This is the position we were in a week ago.

What must–and always does–happen in this situation is that the market has to decline enough to restore favorable odds.   Last year the magic number for “favorable” seemed to me to be more than 10% but less than 15%.  My guess is that this year the number is lower,because investors are more confident, maybe 10% or so.

The trigger for a correction can be anything.  Many times it comes out of the blue. You should also note that the trigger doesn’t necessarily have to make any sense.   In 2010, for example, INTC reported the first of a series of stunningly good profit results early in the year.  The consensus concluded (incorrectly, as it turns out) that this was the high point for tech earnings in the current business cycle.  So the entire market, which had been a bit frothy, sold off.

This year the trigger is unrest in the Middle East.  My guess is that if equity markets had been 10% lower, stocks would have shrugged off events in Libya.

where are we now?

Proceeding in logical order, the first question to answer is whether we are still in a bull market or whether what we are seeing now is not a correction, but evidence of a reversal of the markets from bull to bear.

True, market tops are notoriously difficult to recognize–more so for always-bullish growth stock investors like me.  But we’ve just begun to see economic recovery take hold in developed markets.  Corporate profits seem to me to be very likely to continue to expand.  Valuations aren’t crazy high.  Interest rate hikes are a long way away.  Therefore, I interpret what we’re in now as a correction.  (Also, as it turns out, I’ve been writing that one is due for some time.)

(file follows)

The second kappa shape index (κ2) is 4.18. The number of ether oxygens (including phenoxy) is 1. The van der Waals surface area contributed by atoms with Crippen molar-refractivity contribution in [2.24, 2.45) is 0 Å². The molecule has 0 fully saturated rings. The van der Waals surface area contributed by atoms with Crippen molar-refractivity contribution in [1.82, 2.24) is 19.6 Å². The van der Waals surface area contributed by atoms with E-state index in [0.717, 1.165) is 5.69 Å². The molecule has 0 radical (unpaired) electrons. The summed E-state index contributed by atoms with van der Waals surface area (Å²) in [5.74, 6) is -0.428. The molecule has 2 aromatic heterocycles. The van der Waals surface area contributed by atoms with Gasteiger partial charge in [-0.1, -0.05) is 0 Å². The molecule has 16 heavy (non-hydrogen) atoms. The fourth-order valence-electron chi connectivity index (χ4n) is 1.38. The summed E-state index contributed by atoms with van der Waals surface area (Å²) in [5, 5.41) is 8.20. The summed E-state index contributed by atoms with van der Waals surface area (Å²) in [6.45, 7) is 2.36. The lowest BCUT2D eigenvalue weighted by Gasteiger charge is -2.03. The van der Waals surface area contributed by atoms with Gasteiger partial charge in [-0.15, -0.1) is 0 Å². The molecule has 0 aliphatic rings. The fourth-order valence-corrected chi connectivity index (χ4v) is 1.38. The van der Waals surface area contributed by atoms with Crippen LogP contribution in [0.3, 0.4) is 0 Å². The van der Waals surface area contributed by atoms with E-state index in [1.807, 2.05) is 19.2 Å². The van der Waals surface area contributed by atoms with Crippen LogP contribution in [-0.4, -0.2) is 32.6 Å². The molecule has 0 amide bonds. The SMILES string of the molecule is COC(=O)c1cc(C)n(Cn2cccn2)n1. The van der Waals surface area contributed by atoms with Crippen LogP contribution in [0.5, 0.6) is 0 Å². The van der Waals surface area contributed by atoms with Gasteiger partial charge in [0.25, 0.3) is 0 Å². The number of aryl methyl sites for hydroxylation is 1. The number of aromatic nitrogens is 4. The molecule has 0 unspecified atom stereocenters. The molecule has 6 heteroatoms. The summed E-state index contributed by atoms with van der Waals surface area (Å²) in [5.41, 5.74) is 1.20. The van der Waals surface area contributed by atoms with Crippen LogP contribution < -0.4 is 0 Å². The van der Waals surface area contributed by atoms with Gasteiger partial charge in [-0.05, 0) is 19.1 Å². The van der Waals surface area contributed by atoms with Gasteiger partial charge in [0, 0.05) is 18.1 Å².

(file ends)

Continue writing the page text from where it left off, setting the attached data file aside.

Applying the rules of thumb I outlined above, stocks in the S&P 500 should be weak for another 5-10 trading days and bottom somewhere around 1250.

On the other hand,  there seems to have been a mini-panic in New York trading around midday last Thursday that may have taken a lot of the negative sentiment out of the market.  From intraday high the previous Friday to intraday low on Thursday, the S&P fell around 4%, which would just barely qualify for the depth of a decline.

I think trading in the next few days will be interesting to watch.  Last week’s decline really wasn’t deep enough or long enough to qualify as a correction, no matter what happened on Thursday.  So there should be more weakness to come, unless underlying sentiment is super-bullish.

what to do in a correction

As I’ve mentioned a number of times in other posts, stocks that have gone up a lot usually suffer the worst in a correction.  “Clunker” stocks (and everyone holds one or two), on the other hand, don’t decline much because they’ve never gone up.  The most useful thing to do when the market is declining is not to hide under the bed, but to upgrade your holdings.  Sell the clunkers at relatively attractive prices and buy healthier stocks at a discount.  You should make gains from doing this.  At the very least, you’ll have gotten rid of securities that would have continued to subtract from performance.

I found myself doing this on Thursday.  That’s pretty early in a correction to be acting.  I’ll be interested to see how this works out.

investor shift away from emerging equity markets is picking up steam

Recent reports from consultants like Cambridge, MA-based EPFR indicate that the large allocation shift  retail equity investors in developed countries have made in the past two years away from their home markets and toward emerging economies has begun to reverse itself.   From early January onward, individuals have been taking money out of emerging markets funds and plowing it into developed markets equities.

What does this mean?  What should we do, if anything, in response?

a look at the performance numbers

To put the current asset allocation shift into context, let’s take a look at three equity areas:

–the S&P 500, as representative of US large capitalization stocks,

–the MSCI EAFE (Europe, Australia and the Far East) index as a proxy for stocks in other developed markets, and